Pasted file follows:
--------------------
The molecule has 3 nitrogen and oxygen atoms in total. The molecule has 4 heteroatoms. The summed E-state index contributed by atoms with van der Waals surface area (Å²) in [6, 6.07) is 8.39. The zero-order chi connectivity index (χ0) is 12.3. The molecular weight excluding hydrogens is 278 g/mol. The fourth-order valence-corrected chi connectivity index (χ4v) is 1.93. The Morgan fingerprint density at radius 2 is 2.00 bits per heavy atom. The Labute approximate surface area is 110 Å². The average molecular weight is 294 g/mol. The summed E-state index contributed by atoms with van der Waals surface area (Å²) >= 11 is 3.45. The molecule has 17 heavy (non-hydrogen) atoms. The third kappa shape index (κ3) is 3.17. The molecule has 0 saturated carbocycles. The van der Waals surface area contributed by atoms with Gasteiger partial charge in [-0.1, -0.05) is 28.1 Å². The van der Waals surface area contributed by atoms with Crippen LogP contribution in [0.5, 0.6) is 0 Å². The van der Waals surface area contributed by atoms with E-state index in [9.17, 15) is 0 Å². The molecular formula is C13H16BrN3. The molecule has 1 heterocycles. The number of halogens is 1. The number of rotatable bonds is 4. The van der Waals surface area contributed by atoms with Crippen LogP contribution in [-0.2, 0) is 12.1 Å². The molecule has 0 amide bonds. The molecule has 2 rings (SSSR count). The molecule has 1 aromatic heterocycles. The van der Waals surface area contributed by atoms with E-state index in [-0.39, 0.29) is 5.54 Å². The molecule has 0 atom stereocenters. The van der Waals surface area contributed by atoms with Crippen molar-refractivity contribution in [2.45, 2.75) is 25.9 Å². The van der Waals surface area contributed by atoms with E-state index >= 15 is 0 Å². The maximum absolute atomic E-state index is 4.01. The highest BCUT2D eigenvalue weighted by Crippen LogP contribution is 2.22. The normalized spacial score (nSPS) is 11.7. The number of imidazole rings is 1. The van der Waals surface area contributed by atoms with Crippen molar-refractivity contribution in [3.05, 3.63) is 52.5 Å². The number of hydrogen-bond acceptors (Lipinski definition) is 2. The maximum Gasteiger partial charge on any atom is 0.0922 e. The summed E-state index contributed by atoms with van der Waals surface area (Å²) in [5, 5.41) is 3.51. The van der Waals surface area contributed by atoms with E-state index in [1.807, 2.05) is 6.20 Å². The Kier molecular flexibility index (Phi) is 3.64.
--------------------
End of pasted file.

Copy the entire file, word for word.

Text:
The molecule has 3 nitrogen and oxygen atoms in total. The molecule has 4 heteroatoms. The summed E-state index contributed by atoms with van der Waals surface area (Å²) in [6, 6.07) is 8.39. The zero-order chi connectivity index (χ0) is 12.3. The molecular weight excluding hydrogens is 278 g/mol. The fourth-order valence-corrected chi connectivity index (χ4v) is 1.93. The Morgan fingerprint density at radius 2 is 2.00 bits per heavy atom. The Labute approximate surface area is 110 Å². The average molecular weight is 294 g/mol. The summed E-state index contributed by atoms with van der Waals surface area (Å²) >= 11 is 3.45. The molecule has 17 heavy (non-hydrogen) atoms. The third kappa shape index (κ3) is 3.17. The molecule has 0 saturated carbocycles. The van der Waals surface area contributed by atoms with Gasteiger partial charge in [-0.1, -0.05) is 28.1 Å². The van der Waals surface area contributed by atoms with Crippen LogP contribution in [0.5, 0.6) is 0 Å². The van der Waals surface area contributed by atoms with E-state index in [9.17, 15) is 0 Å². The molecular formula is C13H16BrN3. The molecule has 1 heterocycles. The number of halogens is 1. The number of rotatable bonds is 4. The van der Waals surface area contributed by atoms with Crippen LogP contribution in [-0.2, 0) is 12.1 Å². The molecule has 0 amide bonds. The molecule has 2 rings (SSSR count). The molecule has 1 aromatic heterocycles. The van der Waals surface area contributed by atoms with E-state index in [-0.39, 0.29) is 5.54 Å². The molecule has 0 atom stereocenters. The van der Waals surface area contributed by atoms with Crippen molar-refractivity contribution in [2.45, 2.75) is 25.9 Å². The van der Waals surface area contributed by atoms with E-state index >= 15 is 0 Å². The maximum absolute atomic E-state index is 4.01. The highest BCUT2D eigenvalue weighted by Crippen LogP contribution is 2.22. The normalized spacial score (nSPS) is 11.7. The number of imidazole rings is 1. The van der Waals surface area contributed by atoms with Crippen molar-refractivity contribution in [3.05, 3.63) is 52.5 Å². The number of hydrogen-bond acceptors (Lipinski definition) is 2. The maximum Gasteiger partial charge on any atom is 0.0922 e. The summed E-state index contributed by atoms with van der Waals surface area (Å²) in [5, 5.41) is 3.51. The van der Waals surface area contributed by atoms with E-state index in [1.807, 2.05) is 6.20 Å². The Kier molecular flexibility index (Phi) is 3.64.